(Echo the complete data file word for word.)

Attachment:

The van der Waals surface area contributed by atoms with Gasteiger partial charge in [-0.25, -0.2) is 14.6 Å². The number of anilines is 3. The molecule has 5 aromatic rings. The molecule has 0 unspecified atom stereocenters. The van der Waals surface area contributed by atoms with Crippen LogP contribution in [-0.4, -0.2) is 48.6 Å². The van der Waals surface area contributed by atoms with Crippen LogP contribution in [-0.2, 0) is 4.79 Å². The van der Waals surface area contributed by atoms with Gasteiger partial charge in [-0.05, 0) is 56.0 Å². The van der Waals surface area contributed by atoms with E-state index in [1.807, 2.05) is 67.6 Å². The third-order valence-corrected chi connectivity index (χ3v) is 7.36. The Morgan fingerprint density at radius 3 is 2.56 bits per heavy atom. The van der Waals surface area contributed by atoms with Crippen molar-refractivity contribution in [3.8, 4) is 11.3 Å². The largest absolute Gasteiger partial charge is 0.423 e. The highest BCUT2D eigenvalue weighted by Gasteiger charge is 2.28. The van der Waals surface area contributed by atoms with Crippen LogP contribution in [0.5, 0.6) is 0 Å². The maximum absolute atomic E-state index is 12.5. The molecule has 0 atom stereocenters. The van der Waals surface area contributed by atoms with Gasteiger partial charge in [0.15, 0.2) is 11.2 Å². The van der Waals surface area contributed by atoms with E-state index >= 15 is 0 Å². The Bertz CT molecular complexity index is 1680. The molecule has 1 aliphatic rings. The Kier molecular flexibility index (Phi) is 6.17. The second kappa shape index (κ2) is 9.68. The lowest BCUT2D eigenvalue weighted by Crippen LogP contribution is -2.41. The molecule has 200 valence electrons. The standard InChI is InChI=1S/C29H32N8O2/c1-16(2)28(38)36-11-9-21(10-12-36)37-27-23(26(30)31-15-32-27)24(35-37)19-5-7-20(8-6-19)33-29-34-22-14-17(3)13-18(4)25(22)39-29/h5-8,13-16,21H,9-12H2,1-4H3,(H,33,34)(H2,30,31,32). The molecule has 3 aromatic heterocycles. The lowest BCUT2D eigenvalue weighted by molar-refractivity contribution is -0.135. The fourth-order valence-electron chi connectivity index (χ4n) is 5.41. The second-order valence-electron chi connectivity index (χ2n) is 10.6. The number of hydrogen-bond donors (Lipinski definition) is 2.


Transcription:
The van der Waals surface area contributed by atoms with Gasteiger partial charge in [-0.25, -0.2) is 14.6 Å². The number of anilines is 3. The molecule has 5 aromatic rings. The molecule has 0 unspecified atom stereocenters. The van der Waals surface area contributed by atoms with Crippen LogP contribution in [-0.4, -0.2) is 48.6 Å². The van der Waals surface area contributed by atoms with Crippen LogP contribution in [-0.2, 0) is 4.79 Å². The van der Waals surface area contributed by atoms with Gasteiger partial charge in [-0.05, 0) is 56.0 Å². The van der Waals surface area contributed by atoms with E-state index in [1.807, 2.05) is 67.6 Å². The third-order valence-corrected chi connectivity index (χ3v) is 7.36. The Morgan fingerprint density at radius 3 is 2.56 bits per heavy atom. The van der Waals surface area contributed by atoms with Crippen molar-refractivity contribution in [3.8, 4) is 11.3 Å². The largest absolute Gasteiger partial charge is 0.423 e. The highest BCUT2D eigenvalue weighted by Gasteiger charge is 2.28. The van der Waals surface area contributed by atoms with Crippen LogP contribution in [0.5, 0.6) is 0 Å². The maximum absolute atomic E-state index is 12.5. The molecule has 0 atom stereocenters. The van der Waals surface area contributed by atoms with Gasteiger partial charge in [0.15, 0.2) is 11.2 Å². The van der Waals surface area contributed by atoms with E-state index >= 15 is 0 Å². The Bertz CT molecular complexity index is 1680. The molecule has 1 aliphatic rings. The Kier molecular flexibility index (Phi) is 6.17. The second kappa shape index (κ2) is 9.68. The lowest BCUT2D eigenvalue weighted by Crippen LogP contribution is -2.41. The molecule has 200 valence electrons. The standard InChI is InChI=1S/C29H32N8O2/c1-16(2)28(38)36-11-9-21(10-12-36)37-27-23(26(30)31-15-32-27)24(35-37)19-5-7-20(8-6-19)33-29-34-22-14-17(3)13-18(4)25(22)39-29/h5-8,13-16,21H,9-12H2,1-4H3,(H,33,34)(H2,30,31,32). The molecule has 3 aromatic heterocycles. The lowest BCUT2D eigenvalue weighted by molar-refractivity contribution is -0.135. The fourth-order valence-electron chi connectivity index (χ4n) is 5.41. The second-order valence-electron chi connectivity index (χ2n) is 10.6. The number of hydrogen-bond donors (Lipinski definition) is 2.